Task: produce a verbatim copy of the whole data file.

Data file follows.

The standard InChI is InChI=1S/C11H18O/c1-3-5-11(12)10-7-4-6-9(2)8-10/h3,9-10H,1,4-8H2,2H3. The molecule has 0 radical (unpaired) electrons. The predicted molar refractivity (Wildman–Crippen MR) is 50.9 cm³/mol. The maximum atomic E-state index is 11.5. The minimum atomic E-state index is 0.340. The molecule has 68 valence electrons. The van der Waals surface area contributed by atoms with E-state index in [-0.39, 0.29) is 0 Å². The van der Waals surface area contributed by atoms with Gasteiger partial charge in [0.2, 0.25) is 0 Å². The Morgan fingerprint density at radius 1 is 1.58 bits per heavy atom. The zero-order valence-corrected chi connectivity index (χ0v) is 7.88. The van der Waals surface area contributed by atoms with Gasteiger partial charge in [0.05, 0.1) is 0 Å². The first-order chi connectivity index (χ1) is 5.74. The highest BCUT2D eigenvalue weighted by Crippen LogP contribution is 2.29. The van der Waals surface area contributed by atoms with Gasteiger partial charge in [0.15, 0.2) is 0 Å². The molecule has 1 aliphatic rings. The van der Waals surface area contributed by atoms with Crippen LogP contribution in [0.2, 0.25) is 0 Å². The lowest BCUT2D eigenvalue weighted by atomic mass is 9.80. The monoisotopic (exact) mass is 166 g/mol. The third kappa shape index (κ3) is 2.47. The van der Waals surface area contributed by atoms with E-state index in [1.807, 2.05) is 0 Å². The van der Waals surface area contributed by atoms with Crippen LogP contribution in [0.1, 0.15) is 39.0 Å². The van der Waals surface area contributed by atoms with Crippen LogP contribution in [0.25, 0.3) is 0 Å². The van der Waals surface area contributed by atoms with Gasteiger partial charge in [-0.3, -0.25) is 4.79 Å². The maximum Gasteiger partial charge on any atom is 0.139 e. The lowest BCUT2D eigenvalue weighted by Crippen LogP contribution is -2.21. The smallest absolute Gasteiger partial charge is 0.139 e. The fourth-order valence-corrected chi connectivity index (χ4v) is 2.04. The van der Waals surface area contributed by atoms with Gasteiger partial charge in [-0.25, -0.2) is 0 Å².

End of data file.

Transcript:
The standard InChI is InChI=1S/C11H18O/c1-3-5-11(12)10-7-4-6-9(2)8-10/h3,9-10H,1,4-8H2,2H3. The molecule has 0 radical (unpaired) electrons. The predicted molar refractivity (Wildman–Crippen MR) is 50.9 cm³/mol. The maximum atomic E-state index is 11.5. The minimum atomic E-state index is 0.340. The molecule has 68 valence electrons. The van der Waals surface area contributed by atoms with E-state index in [-0.39, 0.29) is 0 Å². The van der Waals surface area contributed by atoms with Gasteiger partial charge in [0.2, 0.25) is 0 Å². The Morgan fingerprint density at radius 1 is 1.58 bits per heavy atom. The zero-order valence-corrected chi connectivity index (χ0v) is 7.88. The van der Waals surface area contributed by atoms with Gasteiger partial charge in [0.05, 0.1) is 0 Å². The first-order chi connectivity index (χ1) is 5.74. The highest BCUT2D eigenvalue weighted by Crippen LogP contribution is 2.29. The van der Waals surface area contributed by atoms with Gasteiger partial charge in [0.15, 0.2) is 0 Å². The molecule has 1 aliphatic rings. The van der Waals surface area contributed by atoms with Crippen LogP contribution in [0.2, 0.25) is 0 Å². The lowest BCUT2D eigenvalue weighted by atomic mass is 9.80. The monoisotopic (exact) mass is 166 g/mol. The third kappa shape index (κ3) is 2.47. The van der Waals surface area contributed by atoms with E-state index in [1.807, 2.05) is 0 Å². The van der Waals surface area contributed by atoms with Crippen LogP contribution in [0.1, 0.15) is 39.0 Å². The van der Waals surface area contributed by atoms with Crippen LogP contribution in [0.25, 0.3) is 0 Å². The van der Waals surface area contributed by atoms with Gasteiger partial charge in [-0.3, -0.25) is 4.79 Å². The maximum Gasteiger partial charge on any atom is 0.139 e. The lowest BCUT2D eigenvalue weighted by Crippen LogP contribution is -2.21. The smallest absolute Gasteiger partial charge is 0.139 e. The fourth-order valence-corrected chi connectivity index (χ4v) is 2.04. The van der Waals surface area contributed by atoms with Gasteiger partial charge in [-0.25, -0.2) is 0 Å².